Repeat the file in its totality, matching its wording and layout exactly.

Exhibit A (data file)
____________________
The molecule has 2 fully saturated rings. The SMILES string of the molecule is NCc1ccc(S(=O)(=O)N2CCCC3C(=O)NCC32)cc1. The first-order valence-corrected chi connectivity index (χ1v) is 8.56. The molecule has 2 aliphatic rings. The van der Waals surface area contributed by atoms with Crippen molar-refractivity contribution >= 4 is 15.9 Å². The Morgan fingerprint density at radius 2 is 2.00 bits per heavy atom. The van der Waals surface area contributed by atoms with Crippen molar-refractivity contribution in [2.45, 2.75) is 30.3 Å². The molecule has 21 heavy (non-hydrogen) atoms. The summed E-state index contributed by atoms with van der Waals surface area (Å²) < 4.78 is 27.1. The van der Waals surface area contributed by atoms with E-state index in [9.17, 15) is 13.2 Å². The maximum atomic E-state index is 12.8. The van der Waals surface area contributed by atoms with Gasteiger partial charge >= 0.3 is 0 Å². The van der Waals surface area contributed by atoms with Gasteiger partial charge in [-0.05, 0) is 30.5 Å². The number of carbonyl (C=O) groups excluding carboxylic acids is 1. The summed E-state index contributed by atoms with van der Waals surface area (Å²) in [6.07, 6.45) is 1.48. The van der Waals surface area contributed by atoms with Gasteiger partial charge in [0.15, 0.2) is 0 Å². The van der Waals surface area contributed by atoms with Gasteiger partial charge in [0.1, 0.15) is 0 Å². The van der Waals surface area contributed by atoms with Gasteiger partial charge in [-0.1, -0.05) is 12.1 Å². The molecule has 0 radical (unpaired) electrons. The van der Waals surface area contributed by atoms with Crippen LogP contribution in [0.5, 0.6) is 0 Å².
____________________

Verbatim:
The molecule has 2 fully saturated rings. The SMILES string of the molecule is NCc1ccc(S(=O)(=O)N2CCCC3C(=O)NCC32)cc1. The first-order valence-corrected chi connectivity index (χ1v) is 8.56. The molecule has 2 aliphatic rings. The van der Waals surface area contributed by atoms with Crippen molar-refractivity contribution >= 4 is 15.9 Å². The Morgan fingerprint density at radius 2 is 2.00 bits per heavy atom. The van der Waals surface area contributed by atoms with Crippen molar-refractivity contribution in [2.45, 2.75) is 30.3 Å². The molecule has 21 heavy (non-hydrogen) atoms. The summed E-state index contributed by atoms with van der Waals surface area (Å²) < 4.78 is 27.1. The van der Waals surface area contributed by atoms with E-state index in [9.17, 15) is 13.2 Å². The maximum atomic E-state index is 12.8. The van der Waals surface area contributed by atoms with Gasteiger partial charge >= 0.3 is 0 Å². The van der Waals surface area contributed by atoms with Gasteiger partial charge in [-0.05, 0) is 30.5 Å². The number of carbonyl (C=O) groups excluding carboxylic acids is 1. The summed E-state index contributed by atoms with van der Waals surface area (Å²) in [6.07, 6.45) is 1.48. The van der Waals surface area contributed by atoms with Gasteiger partial charge in [0.15, 0.2) is 0 Å². The van der Waals surface area contributed by atoms with Gasteiger partial charge in [0.1, 0.15) is 0 Å². The van der Waals surface area contributed by atoms with Gasteiger partial charge in [-0.1, -0.05) is 12.1 Å². The molecule has 0 radical (unpaired) electrons. The van der Waals surface area contributed by atoms with Crippen LogP contribution in [0.5, 0.6) is 0 Å².